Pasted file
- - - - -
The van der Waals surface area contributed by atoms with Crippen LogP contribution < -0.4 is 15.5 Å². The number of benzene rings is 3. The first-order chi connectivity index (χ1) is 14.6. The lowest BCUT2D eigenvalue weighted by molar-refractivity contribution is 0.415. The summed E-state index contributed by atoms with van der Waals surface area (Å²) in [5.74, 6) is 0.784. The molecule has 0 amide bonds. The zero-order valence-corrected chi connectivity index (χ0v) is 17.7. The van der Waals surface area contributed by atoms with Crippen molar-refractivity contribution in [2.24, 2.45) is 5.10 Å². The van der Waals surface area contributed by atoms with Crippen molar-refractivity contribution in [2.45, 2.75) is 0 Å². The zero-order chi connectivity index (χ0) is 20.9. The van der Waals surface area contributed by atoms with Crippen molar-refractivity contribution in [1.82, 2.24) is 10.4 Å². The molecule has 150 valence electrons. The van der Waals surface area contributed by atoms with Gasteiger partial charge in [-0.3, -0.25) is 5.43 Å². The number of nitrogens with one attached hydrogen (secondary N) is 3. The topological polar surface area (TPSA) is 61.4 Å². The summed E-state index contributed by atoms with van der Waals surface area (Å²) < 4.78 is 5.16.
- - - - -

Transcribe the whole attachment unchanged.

The van der Waals surface area contributed by atoms with Crippen LogP contribution < -0.4 is 15.5 Å². The number of benzene rings is 3. The first-order chi connectivity index (χ1) is 14.6. The lowest BCUT2D eigenvalue weighted by molar-refractivity contribution is 0.415. The summed E-state index contributed by atoms with van der Waals surface area (Å²) in [5.74, 6) is 0.784. The molecule has 0 amide bonds. The zero-order valence-corrected chi connectivity index (χ0v) is 17.7. The van der Waals surface area contributed by atoms with Crippen molar-refractivity contribution in [2.24, 2.45) is 5.10 Å². The van der Waals surface area contributed by atoms with Crippen molar-refractivity contribution in [2.45, 2.75) is 0 Å². The zero-order chi connectivity index (χ0) is 20.9. The van der Waals surface area contributed by atoms with Crippen molar-refractivity contribution in [1.82, 2.24) is 10.4 Å². The molecule has 150 valence electrons. The van der Waals surface area contributed by atoms with Gasteiger partial charge in [-0.3, -0.25) is 5.43 Å². The number of nitrogens with one attached hydrogen (secondary N) is 3. The topological polar surface area (TPSA) is 61.4 Å². The summed E-state index contributed by atoms with van der Waals surface area (Å²) < 4.78 is 5.16.